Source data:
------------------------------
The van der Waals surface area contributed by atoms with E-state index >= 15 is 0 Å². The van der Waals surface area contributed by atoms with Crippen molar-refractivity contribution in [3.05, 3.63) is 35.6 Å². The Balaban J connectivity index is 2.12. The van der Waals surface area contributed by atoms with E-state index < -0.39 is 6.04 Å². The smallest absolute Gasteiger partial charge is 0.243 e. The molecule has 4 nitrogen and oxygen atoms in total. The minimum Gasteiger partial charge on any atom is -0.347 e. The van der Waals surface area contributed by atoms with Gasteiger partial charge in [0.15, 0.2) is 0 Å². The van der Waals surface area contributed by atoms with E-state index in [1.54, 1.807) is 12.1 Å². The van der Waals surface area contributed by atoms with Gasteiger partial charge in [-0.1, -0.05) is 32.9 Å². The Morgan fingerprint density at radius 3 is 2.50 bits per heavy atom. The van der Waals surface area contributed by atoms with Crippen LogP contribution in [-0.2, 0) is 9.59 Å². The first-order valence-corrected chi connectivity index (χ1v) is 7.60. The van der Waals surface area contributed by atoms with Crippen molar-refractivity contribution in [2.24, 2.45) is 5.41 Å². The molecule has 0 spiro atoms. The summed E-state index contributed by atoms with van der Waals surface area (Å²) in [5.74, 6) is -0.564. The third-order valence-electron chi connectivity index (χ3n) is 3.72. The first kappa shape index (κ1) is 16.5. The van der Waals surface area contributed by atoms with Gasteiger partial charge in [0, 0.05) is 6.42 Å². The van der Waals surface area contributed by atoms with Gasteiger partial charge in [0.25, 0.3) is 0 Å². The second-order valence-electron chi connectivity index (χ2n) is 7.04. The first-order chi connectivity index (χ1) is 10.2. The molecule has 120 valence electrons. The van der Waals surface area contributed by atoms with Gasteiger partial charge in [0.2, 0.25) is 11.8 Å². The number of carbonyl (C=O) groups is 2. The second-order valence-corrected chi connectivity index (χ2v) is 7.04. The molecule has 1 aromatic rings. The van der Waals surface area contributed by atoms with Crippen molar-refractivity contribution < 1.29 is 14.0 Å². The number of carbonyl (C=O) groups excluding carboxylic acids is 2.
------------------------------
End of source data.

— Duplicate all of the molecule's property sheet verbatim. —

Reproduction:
The van der Waals surface area contributed by atoms with E-state index >= 15 is 0 Å². The van der Waals surface area contributed by atoms with Crippen molar-refractivity contribution in [3.05, 3.63) is 35.6 Å². The Balaban J connectivity index is 2.12. The van der Waals surface area contributed by atoms with E-state index < -0.39 is 6.04 Å². The smallest absolute Gasteiger partial charge is 0.243 e. The molecule has 4 nitrogen and oxygen atoms in total. The minimum Gasteiger partial charge on any atom is -0.347 e. The van der Waals surface area contributed by atoms with Gasteiger partial charge in [0.15, 0.2) is 0 Å². The van der Waals surface area contributed by atoms with E-state index in [1.54, 1.807) is 12.1 Å². The van der Waals surface area contributed by atoms with Gasteiger partial charge in [-0.1, -0.05) is 32.9 Å². The Morgan fingerprint density at radius 3 is 2.50 bits per heavy atom. The van der Waals surface area contributed by atoms with Crippen LogP contribution in [-0.2, 0) is 9.59 Å². The first-order valence-corrected chi connectivity index (χ1v) is 7.60. The van der Waals surface area contributed by atoms with Crippen molar-refractivity contribution in [2.24, 2.45) is 5.41 Å². The molecule has 0 spiro atoms. The summed E-state index contributed by atoms with van der Waals surface area (Å²) in [5.74, 6) is -0.564. The third-order valence-electron chi connectivity index (χ3n) is 3.72. The first kappa shape index (κ1) is 16.5. The van der Waals surface area contributed by atoms with Gasteiger partial charge in [0, 0.05) is 6.42 Å². The van der Waals surface area contributed by atoms with Gasteiger partial charge in [0.25, 0.3) is 0 Å². The second-order valence-electron chi connectivity index (χ2n) is 7.04. The first-order chi connectivity index (χ1) is 10.2. The molecule has 120 valence electrons. The van der Waals surface area contributed by atoms with Gasteiger partial charge in [0.2, 0.25) is 11.8 Å². The number of carbonyl (C=O) groups is 2. The second-order valence-corrected chi connectivity index (χ2v) is 7.04. The molecule has 1 aromatic rings. The van der Waals surface area contributed by atoms with Crippen molar-refractivity contribution < 1.29 is 14.0 Å². The number of carbonyl (C=O) groups excluding carboxylic acids is 2.